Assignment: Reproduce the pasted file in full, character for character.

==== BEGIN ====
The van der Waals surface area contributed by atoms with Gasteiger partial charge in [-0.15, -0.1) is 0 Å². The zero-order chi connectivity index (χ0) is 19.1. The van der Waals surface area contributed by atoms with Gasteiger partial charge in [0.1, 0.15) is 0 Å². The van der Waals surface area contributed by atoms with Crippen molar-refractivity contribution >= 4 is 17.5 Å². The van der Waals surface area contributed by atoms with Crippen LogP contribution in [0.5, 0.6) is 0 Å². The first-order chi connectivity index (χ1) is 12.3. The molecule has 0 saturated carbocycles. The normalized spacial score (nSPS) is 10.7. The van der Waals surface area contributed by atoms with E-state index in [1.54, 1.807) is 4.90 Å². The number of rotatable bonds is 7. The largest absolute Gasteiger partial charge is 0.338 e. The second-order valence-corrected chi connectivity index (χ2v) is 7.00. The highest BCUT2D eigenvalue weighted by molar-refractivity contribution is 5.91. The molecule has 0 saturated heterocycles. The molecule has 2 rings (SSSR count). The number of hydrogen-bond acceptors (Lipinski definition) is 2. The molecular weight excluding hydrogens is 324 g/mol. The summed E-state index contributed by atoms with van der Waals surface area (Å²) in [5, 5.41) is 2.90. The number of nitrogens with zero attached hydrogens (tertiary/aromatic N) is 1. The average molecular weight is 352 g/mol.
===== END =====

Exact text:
The van der Waals surface area contributed by atoms with Gasteiger partial charge in [-0.15, -0.1) is 0 Å². The zero-order chi connectivity index (χ0) is 19.1. The van der Waals surface area contributed by atoms with Gasteiger partial charge in [0.1, 0.15) is 0 Å². The van der Waals surface area contributed by atoms with Crippen molar-refractivity contribution >= 4 is 17.5 Å². The van der Waals surface area contributed by atoms with Crippen LogP contribution in [0.5, 0.6) is 0 Å². The first-order chi connectivity index (χ1) is 12.3. The molecule has 0 saturated carbocycles. The normalized spacial score (nSPS) is 10.7. The van der Waals surface area contributed by atoms with E-state index in [1.54, 1.807) is 4.90 Å². The number of rotatable bonds is 7. The largest absolute Gasteiger partial charge is 0.338 e. The second-order valence-corrected chi connectivity index (χ2v) is 7.00. The highest BCUT2D eigenvalue weighted by molar-refractivity contribution is 5.91. The molecule has 0 saturated heterocycles. The molecule has 2 rings (SSSR count). The number of hydrogen-bond acceptors (Lipinski definition) is 2. The molecular weight excluding hydrogens is 324 g/mol. The summed E-state index contributed by atoms with van der Waals surface area (Å²) in [5, 5.41) is 2.90. The number of nitrogens with zero attached hydrogens (tertiary/aromatic N) is 1. The average molecular weight is 352 g/mol.